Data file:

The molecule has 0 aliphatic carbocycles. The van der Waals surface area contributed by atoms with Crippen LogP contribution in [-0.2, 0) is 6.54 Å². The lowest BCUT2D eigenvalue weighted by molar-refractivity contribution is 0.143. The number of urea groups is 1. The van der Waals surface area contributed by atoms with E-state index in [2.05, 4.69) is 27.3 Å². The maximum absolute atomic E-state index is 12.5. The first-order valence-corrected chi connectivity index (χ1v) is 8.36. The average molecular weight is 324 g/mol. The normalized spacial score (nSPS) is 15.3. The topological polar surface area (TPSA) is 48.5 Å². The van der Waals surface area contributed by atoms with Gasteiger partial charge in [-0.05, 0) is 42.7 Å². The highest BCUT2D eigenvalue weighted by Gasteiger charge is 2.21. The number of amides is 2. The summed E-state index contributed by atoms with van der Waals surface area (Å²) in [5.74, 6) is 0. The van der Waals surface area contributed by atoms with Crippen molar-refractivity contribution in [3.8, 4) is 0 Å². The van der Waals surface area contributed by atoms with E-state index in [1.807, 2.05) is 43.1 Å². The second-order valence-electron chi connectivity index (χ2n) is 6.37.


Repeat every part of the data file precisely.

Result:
The molecule has 0 aliphatic carbocycles. The van der Waals surface area contributed by atoms with Crippen LogP contribution in [-0.2, 0) is 6.54 Å². The lowest BCUT2D eigenvalue weighted by molar-refractivity contribution is 0.143. The number of urea groups is 1. The van der Waals surface area contributed by atoms with E-state index in [2.05, 4.69) is 27.3 Å². The maximum absolute atomic E-state index is 12.5. The first-order valence-corrected chi connectivity index (χ1v) is 8.36. The average molecular weight is 324 g/mol. The normalized spacial score (nSPS) is 15.3. The topological polar surface area (TPSA) is 48.5 Å². The van der Waals surface area contributed by atoms with Gasteiger partial charge in [-0.05, 0) is 42.7 Å². The highest BCUT2D eigenvalue weighted by Gasteiger charge is 2.21. The number of amides is 2. The summed E-state index contributed by atoms with van der Waals surface area (Å²) in [5.74, 6) is 0. The van der Waals surface area contributed by atoms with Crippen molar-refractivity contribution in [3.8, 4) is 0 Å². The van der Waals surface area contributed by atoms with E-state index in [1.807, 2.05) is 43.1 Å². The second-order valence-electron chi connectivity index (χ2n) is 6.37.